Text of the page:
Malfunctioning power plants are at the basis of Parkinson's. If we looked at cells as small factories, then mitochondria would be the power plants responsible for supplying the energy for their operation. They generate this energy by transporting electrons. In Parkinson's patients, the activity of mitochondria and the transport of electrons have been disrupted, resulting in the mitochondria no longer producing sufficient energy for the cell. This has major consequences as the cells in certain parts of the brain will start dying off, disrupting communication between neurons. The results are the typical symptoms of Parkinson's: lack of movement (akinesia), tremors and muscle stiffness.

The exact cause of this neurodegenerative disease is not known. In recent years, however, scientists have been able to describe several genetic defects (mutations) found in Parkinson's patients, including the so-called PINK1 and Parkin mutations, which both lead to reduced mitochondrial activity. By studying these mutations, scientists hope to unravel the mechanisms underlying the disease process. Read more ..


The Edge of Space

NASA Space Telescope Sees the Light from an Alien Super-Earth

May 11th 2012

comet garradd

NASA's Spitzer Space Telescope has detected light emanating from a "super-Earth" beyond our solar system for the first time. While the planet is not habitable, the detection is a historic step toward the eventual search for signs of life on other planets. "Spitzer has amazed us yet again," said Bill Danchi, Spitzer program scientist at NASA Headquarters in Washington. "The spacecraft is pioneering the study of atmospheres of distant planets and paving the way for NASA's upcoming James Webb Space Telescope to apply a similar technique on potentially habitable planets."

The planet, called 55 Cancri e, falls into a class of planets termed super Earths, which are more massive than our home world but lighter than giant planets like Neptune. The planet is about twice as big and eight times as massive as Earth. It orbits a bright star, called 55 Cancri, in a mere 18 hours. Previously, Spitzer and other telescopes were able to study the planet by analyzing how the light from 55 Cancri changed as the planet passed in front of the star. In the new study, Spitzer measured how much infrared light comes from the planet itself. The results reveal the planet is likely dark, and its sun-facing side is more than 2,000 Kelvin (3,140 degrees Fahrenheit), hot enough to melt metal. Read more ..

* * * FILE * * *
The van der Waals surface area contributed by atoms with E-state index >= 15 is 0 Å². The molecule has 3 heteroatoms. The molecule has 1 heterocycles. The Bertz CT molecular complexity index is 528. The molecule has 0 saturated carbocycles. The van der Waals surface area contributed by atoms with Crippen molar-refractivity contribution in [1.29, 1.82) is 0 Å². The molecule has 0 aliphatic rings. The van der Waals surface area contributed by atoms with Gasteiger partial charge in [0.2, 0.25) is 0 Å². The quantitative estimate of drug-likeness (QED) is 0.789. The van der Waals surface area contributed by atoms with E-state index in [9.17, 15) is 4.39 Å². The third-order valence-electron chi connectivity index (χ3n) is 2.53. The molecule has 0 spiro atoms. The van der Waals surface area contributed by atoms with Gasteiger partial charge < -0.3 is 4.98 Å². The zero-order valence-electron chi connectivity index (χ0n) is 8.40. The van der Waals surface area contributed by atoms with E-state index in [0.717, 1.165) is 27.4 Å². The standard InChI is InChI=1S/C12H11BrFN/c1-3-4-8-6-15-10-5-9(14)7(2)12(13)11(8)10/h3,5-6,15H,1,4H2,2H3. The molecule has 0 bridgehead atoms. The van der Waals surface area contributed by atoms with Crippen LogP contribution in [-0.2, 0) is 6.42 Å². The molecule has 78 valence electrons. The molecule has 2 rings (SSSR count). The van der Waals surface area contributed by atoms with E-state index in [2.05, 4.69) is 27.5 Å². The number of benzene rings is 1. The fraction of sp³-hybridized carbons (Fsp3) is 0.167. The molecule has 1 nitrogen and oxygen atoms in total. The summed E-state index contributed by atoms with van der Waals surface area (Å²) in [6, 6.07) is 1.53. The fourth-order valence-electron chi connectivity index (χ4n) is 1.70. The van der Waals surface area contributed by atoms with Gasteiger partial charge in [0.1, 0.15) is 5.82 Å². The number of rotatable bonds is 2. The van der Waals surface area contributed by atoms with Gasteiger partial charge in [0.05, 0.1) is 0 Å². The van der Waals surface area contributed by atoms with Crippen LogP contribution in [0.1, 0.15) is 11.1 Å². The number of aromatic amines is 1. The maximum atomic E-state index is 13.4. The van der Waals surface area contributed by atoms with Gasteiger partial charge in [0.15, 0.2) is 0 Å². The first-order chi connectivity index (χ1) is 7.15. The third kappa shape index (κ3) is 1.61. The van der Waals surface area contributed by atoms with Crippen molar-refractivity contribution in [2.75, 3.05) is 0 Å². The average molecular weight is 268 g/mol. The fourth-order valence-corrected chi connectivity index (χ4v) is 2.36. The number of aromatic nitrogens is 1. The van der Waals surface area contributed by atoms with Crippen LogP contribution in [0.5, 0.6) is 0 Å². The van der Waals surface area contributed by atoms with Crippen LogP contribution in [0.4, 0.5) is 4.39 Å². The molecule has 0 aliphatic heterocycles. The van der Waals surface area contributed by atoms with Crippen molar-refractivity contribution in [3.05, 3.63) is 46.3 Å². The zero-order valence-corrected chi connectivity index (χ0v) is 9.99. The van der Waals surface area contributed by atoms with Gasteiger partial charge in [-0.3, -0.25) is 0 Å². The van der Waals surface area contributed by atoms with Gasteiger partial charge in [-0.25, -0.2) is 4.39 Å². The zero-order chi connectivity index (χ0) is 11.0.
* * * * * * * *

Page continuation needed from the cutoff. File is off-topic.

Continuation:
The Political Edge

Tea Party Bachmann Recants, and is No Longer a Swiss Miss

May 10th 2012

Michelle Bachmann paramilitary

Rep. Michele Bachmann (R-Minn.) no longer wants to be a Swiss citizen, releasing a statement on May 10 that emphasized she is “a proud American citizen.” According to Bachmann’s office, the former GOP presidential candidate sent a letter on May 10 to the Swiss Consulate office asking it to officially withdraw her Swiss citizenship.

“I took this action because I want to make it perfectly clear: I was born in America and I am a proud American citizen,” Bachmann said in a statement. “I am, and always have been, 100 percent committed to our United States Constitution and the United States of America. As the daughter of an Air Force veteran, stepdaughter of an Army veteran and sister of a Navy veteran, I am proud of my allegiance to the greatest nation the world has ever known."

Bachmann’s office noted that she actually became a citizen by marrying Marcus Bachmann in 1978, though it first gained mass attention this week with reports that said she recently gained the citizenship. The Bachmann children reportedly sought to exercise their eligibility for dual citizenship fairly recently, but Bachmann's office declined to comment on their status out of respect for their privacy. Read more ..


The Mind's Edge

Ancient Math Problem Could Improve Medicine, Microelectronics

May 10th 2012

stacking

A hidden facet of a math problem that goes back to Sanskrit scrolls has just been exposed by nanotechnology researchers at the University of Michigan and the University of Connecticut. It turns out we've been missing a version of the famous "packing problem," and its new guise could have implications for cancer treatment, secure wireless networks, microelectronics and demolitions, the researchers say.

Called the "filling problem," it seeks the best way to cover the inside of an object with a particular shape, such as filling a triangle with discs of varying sizes. Unlike the traditional packing problem, the discs can overlap. It also differs from the "covering problem" because the discs can't extend beyond the triangle's boundaries. "Besides introducing the problem, we also provided a solution in two dimensions," said Sharon Glotzer, U-M professor of chemical engineering.

That solution makes it immediately applicable to treating tumors using fewer shots with radiation beams or speeding up the manufacturing of silicon chips for microprocessors. The key to solutions in any dimension is to find a shape's "skeleton," said Carolyn Phillips, a postdoctoral fellow at Argonne National Laboratory who recently completed her Ph.D. in Glotzer's group and solved the problem as part of her dissertation. Read more ..


The World on Edge

Can Science and Technology can Help Solve Global Challenges

May 10th 2012

Sumatra village after tsunami

National science academies from 15 countries issued joint statements today calling on world leaders who are about to meet at the upcoming G8 Summit and other international gatherings this year to give greater consideration to the vital role science and technology could play in addressing some of the planet's most pressing challenges. The "G-Science" statements recommend that governments engage the international research community in developing systematic, innovative solutions to three global dilemmas: how to simultaneously meet water and energy needs; how to build resilience to natural and technological disasters; and how to more accurately gauge countries' greenhouse gas emissions to verify progress toward national goals or international commitments.